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The EQ Behind The IQ: The Growing Disconnect Between The Data-Driven Business And It's Customers

February 27, 2019 at 7:18 AM

Alan Turing once said:

"A sonnet written by a machine is better appreciated by another machine."

Why am I talking about machine and EQ? At Principa we are very interested in the relationship between machine and people and especially the translation of data. 

But what qualifies me to talk about the EQ behind the IQ, is that I - like all of you - am a customer. A customer at the mercy of brands that either do or do not use data wisely, or display EQ. 

Despite all advances in technology, some brands aren't much help. The more technology and data we use, the further we seem to be pulling our people from our customers. I think a quote by E. O. Wilson is apt here. 

"We are drowning in information, but starving for wisdom." 

So, what is my point? I see an opportunity here. An opportunity to bridge the gap between machine and the people who interact with them every day. 

It's called behavioural science: the next step in data science. 

We know that data-driven decisions are good ones, the remove bias. But any time people are involved, results will never be 100% accurate, for e.g. when it comes to a number of statistical paradoxes we've written about before, like the Gambler's paradox. 

But actually, human behaviour is pretty predictable. If we gather enough information and find significant correlations, we can begin to predict how people will interact.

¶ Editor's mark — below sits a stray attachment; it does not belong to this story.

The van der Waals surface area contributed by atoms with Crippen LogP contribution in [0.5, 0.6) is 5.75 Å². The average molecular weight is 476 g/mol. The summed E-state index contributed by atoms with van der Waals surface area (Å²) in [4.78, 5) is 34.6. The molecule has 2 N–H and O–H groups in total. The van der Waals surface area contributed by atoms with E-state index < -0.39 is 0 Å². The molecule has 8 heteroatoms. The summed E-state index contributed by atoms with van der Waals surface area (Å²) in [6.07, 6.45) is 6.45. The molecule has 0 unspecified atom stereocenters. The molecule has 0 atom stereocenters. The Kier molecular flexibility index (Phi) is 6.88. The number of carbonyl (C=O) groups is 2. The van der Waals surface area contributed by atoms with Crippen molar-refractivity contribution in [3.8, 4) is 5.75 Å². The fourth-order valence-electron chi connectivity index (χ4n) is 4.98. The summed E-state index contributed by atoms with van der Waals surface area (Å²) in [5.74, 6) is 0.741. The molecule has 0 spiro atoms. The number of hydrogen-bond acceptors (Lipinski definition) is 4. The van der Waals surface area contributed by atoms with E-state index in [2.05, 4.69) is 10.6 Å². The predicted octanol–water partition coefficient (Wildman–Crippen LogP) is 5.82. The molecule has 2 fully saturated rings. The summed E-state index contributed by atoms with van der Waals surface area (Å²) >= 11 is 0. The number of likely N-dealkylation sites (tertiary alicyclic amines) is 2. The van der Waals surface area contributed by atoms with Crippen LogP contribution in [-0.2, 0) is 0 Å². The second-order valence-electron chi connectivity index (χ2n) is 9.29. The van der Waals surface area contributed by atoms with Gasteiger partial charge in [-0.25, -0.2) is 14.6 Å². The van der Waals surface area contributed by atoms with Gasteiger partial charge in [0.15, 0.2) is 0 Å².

How?

  1. Understand your current data universe
  2. Think about human behaviour at key touchpoints
  3. Capture as much information as possible
  4. Look for patterns and correlations
  5. Experiment (deploy, test, refine)

But remember: in the age of machine, don't underestimate the power and value of humans. 

Jaco Rossouw
Jaco Rossouw
Jaco, CEO of Principa, has over 26 years of experience in the financial services industry specialising in Insurance, Retail and Banking. He is an analytical technologist at heart with a track record of delivering innovative business solutions over a wide geographical region from South Africa to the Middle East and Europe. He serves as leader, motivator and imagineer to one of the finest collections of data, business and computer scientists in South Africa. He holds a Bachelor of Science degree with majors in mathematics and computer science.

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2021: Pursuing the pockets of profit

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Are we entering a mortgage provision spiral?